Toyota Outbrakes The Competition In UK Brake Failure

Cammy Corrigan
by Cammy Corrigan
toyota outbrakes the competition in uk brake failure

We at TTAC pride ourselves as “equal snarkiness journalists”. We don’t care if you’re GM, Toyota, Honda, Hyundai, Fiat or anyone else. You try to pull the wool over our eyes, we’ll strike back with the truth you’re trying to hide. Likewise, not only are we journalists, we are also humans and as such we have our own brands and marques which we are partial to. Anyone who’s ever read my posts and articles (and not just to comment on my regional grammar and spelling) will know that I like, very much, Toyota and Jaguar cars. But that matters not a jot today. I am a blogger and an impartial one at that, so when I say this next article pains to me write, trust me, it PAINS me! reports that Warranty direct have released the results of their survey of brake failures in an average 12 month period and done over a database of 80,00 policies on cars between three and eight years old. The results are kind of, well, not that surprising. With all the media hoo-ha about Toyota’s quality problems you’d think that Toyota would be somewhere near the top. They’re not. In fact, they’re not even in the top ten (though if Warranty Direct, do an “unintended acceleration” survey, I’d be first in line to read that). reports that Toyota came 12th in list of 36 brands. Here are the top five brands with the highest brake failure rate, in reverse order:

5. Mitsubishi: 2.48%. 4. Peugeot: 2.55%. 3. Fiat: 2.74%. 2. Chrysler: 2.78%.

No surprises here. We have the weakest of all Japanese makers, Mitsubishi and Peugeot in 5 and 4, respectively (If they ever do link up, imagine how reliable THOSE cars will be!). Then we have Fiat and Chrysler in 3 and 2, respectively (Those cars makers HAVE linked up, so that should be fun). But in number one position for the highest brake failure rate is:

1. Jaguar: 3.73%.

Pardon me, while I’m sick. Jaguar beat Chrysler by almost 1%. This will be a huge blow for a brand which is trying to shake its old image of Ye Olde Worlde cars with woeful reliability. Another blow to Jaguar, in this survey was the model breakdown (insert your own joke here). Jaguar’s model with the highest brake failure rate was the Jaguar XK8 at 8.38%, a car which was meant to be driven at high speeds and, therefore, should have good braking. Got to love that British sense of humour. Number one position was held by Peugeot’s 407 model. “When it comes to safety-critical car parts, the brakes are top of every motorists list of items that should never fail,” said Warranty Direct’s Duncan McClure Fisher, “Not every brake problem will be a catastrophic failure though – brakes can have issues ranging from calliper malfunction to servo failure. These kinds of issue can be expensive to put right but they don’t always mean you’re going to have an accident.” Maybe Toyota could hire him as a PR speechwriter?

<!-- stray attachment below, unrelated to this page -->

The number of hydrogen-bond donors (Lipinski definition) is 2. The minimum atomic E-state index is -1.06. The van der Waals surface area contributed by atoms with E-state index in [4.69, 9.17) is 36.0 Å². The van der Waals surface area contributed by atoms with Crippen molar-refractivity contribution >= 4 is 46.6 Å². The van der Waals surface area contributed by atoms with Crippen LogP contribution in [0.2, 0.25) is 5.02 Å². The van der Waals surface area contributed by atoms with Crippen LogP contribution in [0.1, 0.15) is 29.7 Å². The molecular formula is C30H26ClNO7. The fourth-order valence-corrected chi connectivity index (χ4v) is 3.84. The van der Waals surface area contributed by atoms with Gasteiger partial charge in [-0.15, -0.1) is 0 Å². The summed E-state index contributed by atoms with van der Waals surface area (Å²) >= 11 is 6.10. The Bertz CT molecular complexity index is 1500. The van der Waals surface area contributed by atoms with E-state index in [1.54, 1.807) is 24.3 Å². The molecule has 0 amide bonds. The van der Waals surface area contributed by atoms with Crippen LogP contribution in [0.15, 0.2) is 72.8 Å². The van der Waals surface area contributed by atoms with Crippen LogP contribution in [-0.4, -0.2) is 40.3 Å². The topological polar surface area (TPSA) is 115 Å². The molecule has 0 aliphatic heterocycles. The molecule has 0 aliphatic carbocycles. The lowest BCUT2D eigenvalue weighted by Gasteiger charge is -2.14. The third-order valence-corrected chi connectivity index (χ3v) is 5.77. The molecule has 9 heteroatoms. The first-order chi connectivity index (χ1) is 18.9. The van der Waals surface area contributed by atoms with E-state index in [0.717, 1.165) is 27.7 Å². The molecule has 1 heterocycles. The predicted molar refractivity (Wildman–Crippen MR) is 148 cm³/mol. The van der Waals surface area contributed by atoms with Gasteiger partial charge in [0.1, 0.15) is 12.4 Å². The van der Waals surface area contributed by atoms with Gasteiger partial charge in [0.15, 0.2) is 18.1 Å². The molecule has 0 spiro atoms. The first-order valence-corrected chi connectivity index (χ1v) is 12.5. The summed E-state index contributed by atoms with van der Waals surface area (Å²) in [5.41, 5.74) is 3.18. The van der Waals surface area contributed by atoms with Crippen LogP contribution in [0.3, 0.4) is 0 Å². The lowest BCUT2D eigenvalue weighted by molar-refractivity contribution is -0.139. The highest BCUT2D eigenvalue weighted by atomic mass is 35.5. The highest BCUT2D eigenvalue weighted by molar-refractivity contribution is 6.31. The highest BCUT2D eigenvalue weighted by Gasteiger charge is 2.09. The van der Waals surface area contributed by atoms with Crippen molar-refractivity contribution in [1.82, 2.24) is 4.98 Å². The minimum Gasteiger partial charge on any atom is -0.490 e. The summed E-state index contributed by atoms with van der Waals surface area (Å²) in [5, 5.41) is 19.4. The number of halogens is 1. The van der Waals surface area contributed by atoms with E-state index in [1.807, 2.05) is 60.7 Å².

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3 of 17 comments
  • Greg Locock Greg Locock on Feb 22, 2010

    Typical brake faults include squeals, roughness, and so on and so forth. Do you really think that 1 in 30 cars has brake FAILURE? Until that data is properly stratified I don't think you can really call it failure.

  • Tricky Dicky Tricky Dicky on Feb 24, 2010

    Sorry to be all kind of factual about this Cammy, but the only problem Toyota have in relation to brakes coming from this current bout of anguish in the media, is with the Prius. You perfectly highlight the problem they've got - someone raises a question about quality and a brand, and immediately everyone thinks it universally applies to every aspect of what the company is doing/ has done in the past. There's no reason to imagine that Toyota would be high up that list. As it is, the brakes on the Auris were shockers and i'm guessing that most of the warranty issues would relate to that one model. As for the Prius, it's not even like the brakes have failed. They just work differently under some obscure circumstances than what the customers expected. But there's no suggestion that they don't stop the car exactly as they were designed to do. Of course, if they weren't so awful at explaining themselves, then people wouldn't have all the fear and anguish about this. All the Prius recall will do is change the software to recalibrate how the brakes work. It won't improve the stopping performance one little bit - just change the feel on the brake pedal. As for Jag being #1, that's just terrible. I so hope Tata turn them round and make a credible alternative to the German premium cars. But they've got toget rid of those nasty, Chinese-OEM looking grilles (IMO).

  • Redapple2 UAW - Already overpaid. Relevant question. What are the transplants paid? Honda, Toyota, Nissan, VW. What about Tesla? What about Tier 1 and 2 auto suppliers. UAW should have been smashed when GM and FCA went bankrupt.
  • Redapple2 TV screens to run everything instead of knobs. Turbo 4 that poorly does the job of a V 6. I think i will turn away from new product and preserve what I have for 15 years. I m reaching that point.
  • Redapple2 Air tags are cheap, if you must
  • Teddyc73 "While this may simply be the result of electric sales reaching peak saturation until technological improvements, emissions regulations or novel designs move the needle forward" You mean until Democrats using their lies about the climate change hoax further sabotage the oil industry forcing us into EVs.
  • Chris Doering I have a decent 78 xe lots of potential